The expulsion of Haidar comes at a time of mounting repression by Morocco of peaceful activism by advocates of self-determination for Western Sahara.

“Morocco cannot summarily denaturalize and deport its own citizens because of the way they fill out entry forms at the airport,” said Sarah Leah Whitson, Middle East and North Africa director at Human Rights Watch. “They must let Haidar return home and stop harassing her for peaceful advocacy of Sahrawi self-determination.”

Moroccan Foreign Minister Taïeb Fassi Fihri said on November 15 that Haidar, who was returning from a trip abroad November 13, effectively “waived” her Moroccan citizenship by writing “Western Sahara” as her place of residence on her entry form. Haidar refused to back down when senior officials, including a security commissioner for the region and a crown prosecutor, came to the airport and warned her of the consequences of her actions.

Police detained Haidar at the airport overnight, then confiscated her passport and national identity card before putting her on a plane to Arrecife in the Canary Islands (Spain), where she is presently on a hunger strike at Lanzarote airport demanding the right to return to her homeland.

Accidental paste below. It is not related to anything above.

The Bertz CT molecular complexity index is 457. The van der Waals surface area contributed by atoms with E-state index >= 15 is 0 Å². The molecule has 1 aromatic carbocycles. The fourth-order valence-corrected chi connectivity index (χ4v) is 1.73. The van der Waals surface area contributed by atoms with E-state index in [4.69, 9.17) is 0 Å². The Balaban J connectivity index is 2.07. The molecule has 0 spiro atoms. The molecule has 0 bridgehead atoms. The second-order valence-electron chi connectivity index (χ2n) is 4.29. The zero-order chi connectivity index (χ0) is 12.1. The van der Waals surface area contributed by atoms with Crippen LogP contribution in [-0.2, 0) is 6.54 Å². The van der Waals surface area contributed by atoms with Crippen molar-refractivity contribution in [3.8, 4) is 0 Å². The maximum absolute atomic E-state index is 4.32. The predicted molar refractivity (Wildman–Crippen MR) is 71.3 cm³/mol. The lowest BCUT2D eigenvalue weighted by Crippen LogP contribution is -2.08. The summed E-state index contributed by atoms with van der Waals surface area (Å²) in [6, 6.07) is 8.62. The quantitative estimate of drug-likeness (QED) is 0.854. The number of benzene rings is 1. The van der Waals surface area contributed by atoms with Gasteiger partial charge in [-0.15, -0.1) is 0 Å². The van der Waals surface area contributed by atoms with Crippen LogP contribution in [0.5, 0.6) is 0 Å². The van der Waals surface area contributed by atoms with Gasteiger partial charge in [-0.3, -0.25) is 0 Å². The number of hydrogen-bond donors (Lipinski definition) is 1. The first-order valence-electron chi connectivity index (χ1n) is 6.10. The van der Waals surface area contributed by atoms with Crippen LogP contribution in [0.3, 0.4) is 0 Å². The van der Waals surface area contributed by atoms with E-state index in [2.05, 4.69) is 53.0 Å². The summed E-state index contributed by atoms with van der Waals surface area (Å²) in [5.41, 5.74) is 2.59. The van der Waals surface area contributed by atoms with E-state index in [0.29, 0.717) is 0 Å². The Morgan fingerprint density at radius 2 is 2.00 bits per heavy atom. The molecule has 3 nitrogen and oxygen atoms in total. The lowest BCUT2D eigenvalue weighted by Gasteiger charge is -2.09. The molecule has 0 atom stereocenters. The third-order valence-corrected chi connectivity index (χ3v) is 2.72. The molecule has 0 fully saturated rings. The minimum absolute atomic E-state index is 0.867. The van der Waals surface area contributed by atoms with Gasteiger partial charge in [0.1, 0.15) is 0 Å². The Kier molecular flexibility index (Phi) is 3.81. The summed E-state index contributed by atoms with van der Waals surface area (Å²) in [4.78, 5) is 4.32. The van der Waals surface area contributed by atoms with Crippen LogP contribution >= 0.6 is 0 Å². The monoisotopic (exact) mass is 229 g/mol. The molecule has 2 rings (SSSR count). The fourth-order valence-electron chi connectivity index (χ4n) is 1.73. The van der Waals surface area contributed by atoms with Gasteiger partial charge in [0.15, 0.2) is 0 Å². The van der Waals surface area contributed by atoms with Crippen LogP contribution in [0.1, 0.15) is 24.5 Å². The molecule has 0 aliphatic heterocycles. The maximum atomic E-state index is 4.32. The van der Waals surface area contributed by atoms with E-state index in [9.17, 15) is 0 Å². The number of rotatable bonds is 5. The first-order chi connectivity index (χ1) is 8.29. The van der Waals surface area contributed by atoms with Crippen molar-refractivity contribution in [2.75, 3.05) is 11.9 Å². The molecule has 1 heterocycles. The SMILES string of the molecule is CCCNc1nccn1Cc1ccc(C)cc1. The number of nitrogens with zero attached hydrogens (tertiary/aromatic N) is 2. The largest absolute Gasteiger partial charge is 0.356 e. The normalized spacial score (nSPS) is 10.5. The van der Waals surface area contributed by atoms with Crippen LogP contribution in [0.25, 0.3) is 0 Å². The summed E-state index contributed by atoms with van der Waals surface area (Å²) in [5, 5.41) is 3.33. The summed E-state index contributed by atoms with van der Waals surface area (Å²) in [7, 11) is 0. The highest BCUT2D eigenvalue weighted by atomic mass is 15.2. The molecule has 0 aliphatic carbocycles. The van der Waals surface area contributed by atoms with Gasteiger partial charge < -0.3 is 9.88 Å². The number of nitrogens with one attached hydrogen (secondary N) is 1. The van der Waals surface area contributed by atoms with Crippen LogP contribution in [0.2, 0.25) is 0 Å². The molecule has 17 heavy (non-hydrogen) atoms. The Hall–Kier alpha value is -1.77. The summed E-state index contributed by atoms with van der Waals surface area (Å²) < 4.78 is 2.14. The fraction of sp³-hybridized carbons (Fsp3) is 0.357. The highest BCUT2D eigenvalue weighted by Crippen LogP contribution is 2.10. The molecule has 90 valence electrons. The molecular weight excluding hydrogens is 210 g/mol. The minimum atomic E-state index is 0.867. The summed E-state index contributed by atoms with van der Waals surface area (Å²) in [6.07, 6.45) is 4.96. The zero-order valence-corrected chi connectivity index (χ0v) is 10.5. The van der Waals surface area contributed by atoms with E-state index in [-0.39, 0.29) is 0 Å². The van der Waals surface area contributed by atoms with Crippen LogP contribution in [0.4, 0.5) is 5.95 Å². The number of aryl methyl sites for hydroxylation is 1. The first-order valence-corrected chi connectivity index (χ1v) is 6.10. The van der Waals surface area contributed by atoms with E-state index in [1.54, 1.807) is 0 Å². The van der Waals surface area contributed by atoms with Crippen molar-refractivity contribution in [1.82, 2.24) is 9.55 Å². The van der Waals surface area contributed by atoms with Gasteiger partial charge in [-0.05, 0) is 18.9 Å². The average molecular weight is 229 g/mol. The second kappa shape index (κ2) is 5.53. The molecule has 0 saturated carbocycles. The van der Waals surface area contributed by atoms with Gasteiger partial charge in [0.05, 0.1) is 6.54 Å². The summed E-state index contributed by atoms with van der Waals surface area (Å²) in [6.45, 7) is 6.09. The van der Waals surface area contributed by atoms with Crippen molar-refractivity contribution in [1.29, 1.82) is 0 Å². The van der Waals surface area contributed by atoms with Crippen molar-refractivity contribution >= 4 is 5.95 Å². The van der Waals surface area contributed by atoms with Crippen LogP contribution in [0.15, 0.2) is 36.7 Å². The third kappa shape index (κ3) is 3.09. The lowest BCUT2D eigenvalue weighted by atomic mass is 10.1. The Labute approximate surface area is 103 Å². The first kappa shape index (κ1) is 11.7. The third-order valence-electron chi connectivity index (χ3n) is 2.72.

The United Nations classifies Western Sahara as a “non-self-governing territory” and does not recognize de jure Moroccan sovereignty over it. Morocco has proposed regional autonomy for Western Sahara under Moroccan rule, a solution rejected by the Polisario, the Sahrawi independence movement based in Algeria, which favors a vote on self-determination that could lead to independence for the territory.

Meanwhile, Morocco administers the contested territory as if it were part of Morocco. This includes the issuance of Moroccan passports to its residents, few of whom have access to any other form of travel documents. Haidar has no other passport.

Article 12 of the International Covenant on Civil and Political Rights (ICCPR), which Morocco has ratified, states in part, “Everyone shall be free to leave any country, including his own…. No one shall be arbitrarily deprived of the right to enter his own country.”